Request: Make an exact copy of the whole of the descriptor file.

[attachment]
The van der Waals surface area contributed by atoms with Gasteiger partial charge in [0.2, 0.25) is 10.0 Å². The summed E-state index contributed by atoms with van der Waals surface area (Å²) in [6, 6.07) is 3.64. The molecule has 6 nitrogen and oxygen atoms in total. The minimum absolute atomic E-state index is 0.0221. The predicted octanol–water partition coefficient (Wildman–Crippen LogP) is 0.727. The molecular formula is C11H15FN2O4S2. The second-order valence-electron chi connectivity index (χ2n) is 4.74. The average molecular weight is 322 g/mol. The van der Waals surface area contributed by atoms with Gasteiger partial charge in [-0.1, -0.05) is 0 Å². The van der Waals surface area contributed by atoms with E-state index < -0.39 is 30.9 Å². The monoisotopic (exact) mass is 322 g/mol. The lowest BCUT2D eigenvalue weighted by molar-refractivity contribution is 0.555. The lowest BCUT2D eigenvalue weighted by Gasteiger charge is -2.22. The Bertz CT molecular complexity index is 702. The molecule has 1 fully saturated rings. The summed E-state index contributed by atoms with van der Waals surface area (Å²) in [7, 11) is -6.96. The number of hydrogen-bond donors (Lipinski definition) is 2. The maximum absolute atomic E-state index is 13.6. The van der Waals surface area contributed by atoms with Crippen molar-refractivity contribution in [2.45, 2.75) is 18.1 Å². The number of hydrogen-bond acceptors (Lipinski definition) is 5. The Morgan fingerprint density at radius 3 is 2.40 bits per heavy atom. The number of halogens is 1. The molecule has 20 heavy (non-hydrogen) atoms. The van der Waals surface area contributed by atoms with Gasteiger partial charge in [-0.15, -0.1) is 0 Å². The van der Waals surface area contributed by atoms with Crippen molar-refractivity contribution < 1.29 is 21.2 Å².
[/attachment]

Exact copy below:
The van der Waals surface area contributed by atoms with Gasteiger partial charge in [0.2, 0.25) is 10.0 Å². The summed E-state index contributed by atoms with van der Waals surface area (Å²) in [6, 6.07) is 3.64. The molecule has 6 nitrogen and oxygen atoms in total. The minimum absolute atomic E-state index is 0.0221. The predicted octanol–water partition coefficient (Wildman–Crippen LogP) is 0.727. The molecular formula is C11H15FN2O4S2. The second-order valence-electron chi connectivity index (χ2n) is 4.74. The average molecular weight is 322 g/mol. The van der Waals surface area contributed by atoms with Gasteiger partial charge in [-0.1, -0.05) is 0 Å². The van der Waals surface area contributed by atoms with E-state index < -0.39 is 30.9 Å². The monoisotopic (exact) mass is 322 g/mol. The lowest BCUT2D eigenvalue weighted by molar-refractivity contribution is 0.555. The lowest BCUT2D eigenvalue weighted by Gasteiger charge is -2.22. The Bertz CT molecular complexity index is 702. The molecule has 1 fully saturated rings. The summed E-state index contributed by atoms with van der Waals surface area (Å²) in [7, 11) is -6.96. The number of hydrogen-bond donors (Lipinski definition) is 2. The maximum absolute atomic E-state index is 13.6. The van der Waals surface area contributed by atoms with Crippen molar-refractivity contribution in [2.45, 2.75) is 18.1 Å². The number of hydrogen-bond acceptors (Lipinski definition) is 5. The Morgan fingerprint density at radius 3 is 2.40 bits per heavy atom. The number of halogens is 1. The molecule has 20 heavy (non-hydrogen) atoms. The van der Waals surface area contributed by atoms with Gasteiger partial charge in [-0.15, -0.1) is 0 Å². The van der Waals surface area contributed by atoms with Crippen molar-refractivity contribution < 1.29 is 21.2 Å².